Dealmaker Q&A: HC Private Investments on Prince Industries’ Acquisition of Vulcan Machine
HC Private Investments' John Kelly discusses portco Prince’s acquisition of an A&D manufacturing facility and the importance of an employee-first attitude
Prince Industries, a portfolio company of HC Private Investments, acquired Vulcan Machine earlier this year in a move calculated to bolster their aerospace and defense offerings. John Kelly, a managing partner at HC Private Investments, told Middle Market Growth that it was Vulcan Machine’s approach to talent management as well as their expertise within the A&D sector that sealed the deal for them and the Prince team.
Middle Market Growth: What were you looking for in an add-on investment target for Prince Industries, and how does Vulcan Machine fulfil those requirements?
John Kelly: What initially drew us to Prince was their very strong engineering department. They’re doing things in terms of product design, cost improvements, working with their customers in a in a way that not all, and maybe not many, machine shops do. And so that for us was important because we knew that they had the right infrastructure to grow into other end markets, they might just not have had the relationships or the history there.
So, the two end markets that we are targeting are aerospace and defense and medical, and in those specific industries, while there are qualifications that Prince has since achieved, you need to be more than just someone that can make metal parts. Vulcan is actually our second aerospace acquisition. We acquired another one at the end of 2022 called Precision Shapes in Titusville, Florida, and now Vulcan in Tampa. Both of these companies had the vast majority—90% plus—aerospace and defense customers that we were looking for.
MMG: What attracted you to the A&D sector, and how does this deal fit into your broader investment strategy?
JK: Unlike a general industrial customer, in the A&D sector you’ve got companies that are investing in long-term approaches, whether that be a new airplane, a new defense project, or even a space project. There’s much longer-term cycle there with long-term agreements on those contracts. And so we feel more drawn to aerospace and defense than industrial manufacturing given that longer-term approach and the ability to do more for the customer.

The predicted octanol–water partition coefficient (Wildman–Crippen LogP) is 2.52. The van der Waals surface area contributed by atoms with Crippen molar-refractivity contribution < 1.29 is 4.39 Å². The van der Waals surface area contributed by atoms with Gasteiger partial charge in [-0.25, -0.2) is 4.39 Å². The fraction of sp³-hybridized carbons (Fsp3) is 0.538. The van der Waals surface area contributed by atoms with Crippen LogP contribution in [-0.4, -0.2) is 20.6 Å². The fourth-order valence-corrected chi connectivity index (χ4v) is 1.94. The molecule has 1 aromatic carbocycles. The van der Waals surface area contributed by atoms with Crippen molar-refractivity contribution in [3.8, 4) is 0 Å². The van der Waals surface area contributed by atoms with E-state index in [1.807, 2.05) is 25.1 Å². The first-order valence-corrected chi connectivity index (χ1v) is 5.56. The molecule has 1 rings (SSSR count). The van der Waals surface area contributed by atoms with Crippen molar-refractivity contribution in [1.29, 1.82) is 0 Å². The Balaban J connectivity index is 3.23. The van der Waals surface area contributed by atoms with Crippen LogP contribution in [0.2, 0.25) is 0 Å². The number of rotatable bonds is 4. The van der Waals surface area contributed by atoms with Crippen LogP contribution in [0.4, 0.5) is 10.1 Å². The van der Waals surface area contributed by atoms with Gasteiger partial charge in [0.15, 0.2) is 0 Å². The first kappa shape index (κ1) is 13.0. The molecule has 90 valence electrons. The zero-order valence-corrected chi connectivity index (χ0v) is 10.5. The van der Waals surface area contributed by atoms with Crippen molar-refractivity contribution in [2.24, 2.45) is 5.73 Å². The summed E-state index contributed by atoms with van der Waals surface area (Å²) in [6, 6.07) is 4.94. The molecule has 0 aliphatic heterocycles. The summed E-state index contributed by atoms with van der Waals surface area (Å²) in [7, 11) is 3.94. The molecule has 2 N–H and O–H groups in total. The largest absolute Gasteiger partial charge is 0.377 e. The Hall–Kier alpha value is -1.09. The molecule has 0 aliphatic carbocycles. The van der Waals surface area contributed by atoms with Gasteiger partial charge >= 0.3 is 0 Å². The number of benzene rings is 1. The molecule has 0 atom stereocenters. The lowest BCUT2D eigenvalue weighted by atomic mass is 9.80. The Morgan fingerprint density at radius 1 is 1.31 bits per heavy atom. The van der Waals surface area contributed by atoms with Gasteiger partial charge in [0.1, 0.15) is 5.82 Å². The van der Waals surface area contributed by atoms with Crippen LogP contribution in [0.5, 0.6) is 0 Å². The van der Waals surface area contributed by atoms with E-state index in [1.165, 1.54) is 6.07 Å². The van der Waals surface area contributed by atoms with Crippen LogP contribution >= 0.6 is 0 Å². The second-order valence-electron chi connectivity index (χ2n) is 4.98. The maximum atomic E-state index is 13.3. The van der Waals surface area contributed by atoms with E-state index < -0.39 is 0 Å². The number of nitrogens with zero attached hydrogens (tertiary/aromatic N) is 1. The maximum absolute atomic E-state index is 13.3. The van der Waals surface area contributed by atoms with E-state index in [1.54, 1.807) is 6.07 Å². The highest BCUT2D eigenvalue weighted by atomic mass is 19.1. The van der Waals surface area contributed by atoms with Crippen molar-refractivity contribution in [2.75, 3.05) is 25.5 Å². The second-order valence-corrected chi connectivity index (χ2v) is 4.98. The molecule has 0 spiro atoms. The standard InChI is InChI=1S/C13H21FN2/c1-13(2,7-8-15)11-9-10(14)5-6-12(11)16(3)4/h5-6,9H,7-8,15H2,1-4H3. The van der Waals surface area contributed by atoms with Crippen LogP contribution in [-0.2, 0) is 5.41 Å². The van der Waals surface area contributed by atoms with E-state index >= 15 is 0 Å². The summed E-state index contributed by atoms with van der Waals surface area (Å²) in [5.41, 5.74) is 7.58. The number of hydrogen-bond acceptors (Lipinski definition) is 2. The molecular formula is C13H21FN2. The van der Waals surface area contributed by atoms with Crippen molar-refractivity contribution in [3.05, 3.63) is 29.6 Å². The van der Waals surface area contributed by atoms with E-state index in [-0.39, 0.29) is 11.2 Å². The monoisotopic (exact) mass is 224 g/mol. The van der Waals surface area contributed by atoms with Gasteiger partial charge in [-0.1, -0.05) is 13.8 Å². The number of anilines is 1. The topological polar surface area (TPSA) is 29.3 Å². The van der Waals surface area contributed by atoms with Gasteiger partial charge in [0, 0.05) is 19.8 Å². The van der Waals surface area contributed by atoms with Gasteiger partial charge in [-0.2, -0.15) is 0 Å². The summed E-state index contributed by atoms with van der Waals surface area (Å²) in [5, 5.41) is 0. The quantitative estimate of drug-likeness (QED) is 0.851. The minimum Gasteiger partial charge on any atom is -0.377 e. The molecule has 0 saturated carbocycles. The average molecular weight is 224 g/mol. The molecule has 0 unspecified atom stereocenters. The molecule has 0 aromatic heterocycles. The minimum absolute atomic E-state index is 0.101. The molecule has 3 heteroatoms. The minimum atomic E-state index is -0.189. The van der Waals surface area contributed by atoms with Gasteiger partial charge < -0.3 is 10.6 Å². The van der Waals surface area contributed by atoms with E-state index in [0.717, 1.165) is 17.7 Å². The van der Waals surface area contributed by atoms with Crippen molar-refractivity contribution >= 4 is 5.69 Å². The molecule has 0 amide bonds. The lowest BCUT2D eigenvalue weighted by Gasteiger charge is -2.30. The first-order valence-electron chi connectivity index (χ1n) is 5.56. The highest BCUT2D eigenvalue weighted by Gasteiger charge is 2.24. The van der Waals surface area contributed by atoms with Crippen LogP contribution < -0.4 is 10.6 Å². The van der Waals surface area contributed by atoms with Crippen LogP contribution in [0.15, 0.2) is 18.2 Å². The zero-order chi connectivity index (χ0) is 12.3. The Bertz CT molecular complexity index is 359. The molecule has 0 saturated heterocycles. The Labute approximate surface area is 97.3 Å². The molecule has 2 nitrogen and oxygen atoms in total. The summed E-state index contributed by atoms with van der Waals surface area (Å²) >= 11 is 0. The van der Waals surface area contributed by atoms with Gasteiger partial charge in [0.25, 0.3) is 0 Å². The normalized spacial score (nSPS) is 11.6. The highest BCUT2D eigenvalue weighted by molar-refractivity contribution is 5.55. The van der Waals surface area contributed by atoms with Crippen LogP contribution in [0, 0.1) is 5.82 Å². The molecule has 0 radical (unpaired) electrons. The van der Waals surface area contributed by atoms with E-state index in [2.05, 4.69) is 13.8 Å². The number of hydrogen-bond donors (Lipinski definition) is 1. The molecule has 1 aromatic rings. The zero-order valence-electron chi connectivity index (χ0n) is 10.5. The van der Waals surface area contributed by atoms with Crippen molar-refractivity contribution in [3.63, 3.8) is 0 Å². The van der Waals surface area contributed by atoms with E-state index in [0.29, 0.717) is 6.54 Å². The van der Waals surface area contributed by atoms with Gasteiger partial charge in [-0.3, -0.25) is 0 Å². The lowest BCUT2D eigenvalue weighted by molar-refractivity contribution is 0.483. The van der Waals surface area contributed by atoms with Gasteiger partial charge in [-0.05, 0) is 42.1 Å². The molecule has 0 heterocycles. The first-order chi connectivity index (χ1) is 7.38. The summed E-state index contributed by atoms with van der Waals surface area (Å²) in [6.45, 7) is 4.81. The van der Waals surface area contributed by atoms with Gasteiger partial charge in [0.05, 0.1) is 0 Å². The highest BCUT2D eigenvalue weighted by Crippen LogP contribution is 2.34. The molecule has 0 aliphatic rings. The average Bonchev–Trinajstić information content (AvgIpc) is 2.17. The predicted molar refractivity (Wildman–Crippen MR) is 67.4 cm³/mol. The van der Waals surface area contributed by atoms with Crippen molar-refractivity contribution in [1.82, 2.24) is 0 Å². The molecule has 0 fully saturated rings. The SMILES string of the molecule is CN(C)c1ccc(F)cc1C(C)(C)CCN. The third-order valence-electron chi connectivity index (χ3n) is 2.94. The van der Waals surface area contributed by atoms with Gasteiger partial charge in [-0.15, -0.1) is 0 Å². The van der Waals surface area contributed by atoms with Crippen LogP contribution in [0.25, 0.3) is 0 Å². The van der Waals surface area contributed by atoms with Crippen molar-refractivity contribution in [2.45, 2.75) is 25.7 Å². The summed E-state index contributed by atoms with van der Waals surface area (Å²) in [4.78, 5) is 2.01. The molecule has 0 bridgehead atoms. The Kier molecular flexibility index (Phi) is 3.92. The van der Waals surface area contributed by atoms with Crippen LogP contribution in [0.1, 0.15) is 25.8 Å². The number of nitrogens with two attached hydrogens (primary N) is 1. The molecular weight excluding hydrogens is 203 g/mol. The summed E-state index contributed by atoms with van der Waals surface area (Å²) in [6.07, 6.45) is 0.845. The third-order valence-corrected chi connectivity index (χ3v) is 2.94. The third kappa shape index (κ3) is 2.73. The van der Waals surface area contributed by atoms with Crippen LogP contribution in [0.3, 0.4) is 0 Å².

[HC Private Investments] looks for opportunities to partner with business owners or family-run companies and bring executive resources into the company. What attracted us to Vulcan and also Precision Shapes as acquisitions was their ability to grow Prince into these specific end markets—A&D and medical. Since our initial investment in Prince and these acquisitions, we’ve brought on executives that have experience in aerospace and medical that have joined the management team and the board.
MMG: What are some A&D industry headwinds you’re watching, and how will you continue to drive growth for Prince despite those challenges?
JK: Over the last 15 to 18 months, the supply chain disruptions were a big piece. We are also dealing with talent shortages. At the end of the day, our ability get people into the facility is still a challenge—not nearly what it was when we were in COVID and coming out of COVID, but that is a still a tough part of the business, and that’s the same for our customers. Big aerospace or defense companies, they’re facing the same challenges. Whether it be aircraft manufacturers or engine manufacturers or defense companies, they’re looking for reliable partners that can operate in a challenging cost environment to improve their end products, whether it be a commercial aircraft or a defense weapon or a satellite.
Some of the common headwinds in the industry include aging fleets of airlines and continuous investment and spending. There’s less of an impact from a recession. While no one is recession-proof, the A&D industry is recession-resistant. As the cost of jet fuel is rising and other things are impacting the cost of doing business for airlines and defense customers, Prince is able to provide reliable, cost-effective solutions to combat these problems for A&D companies. Prince’s ability to provide a solution to deal with these headwinds is what drew us to them, and ultimately to Vulcan. We’ve been able to solve those problems for our customers.
MMG: Vulcan’s Jim Williams mentioned that both Vulcan and Prince share an “employee-first approach.” As an investor, why was this important in an acquisition target?
JK: Vulcan was owned by Jim Williams, who wasn’t the founder, but became the owner in 1983 and he very much cares about his employees. He’s now an owner in Prince. Prince is still run today by Mark Miller, a second-generation family member who we partnered with. Our employees all share in the ownership of the business and there is very much an alignment of interest as far as our people are what matters, especially with having a talent challenge in and around all manufacturing, and even more so with a complex area like aerospace and defense manufacturing.
This interview has been edited and condensed for clarity.
Hilary Collins is ACG’s Associate Editor.
Middle Market Growth is produced by the Association for Corporate Growth. To learn more about the organization and how to become a member, visit www.acg.org.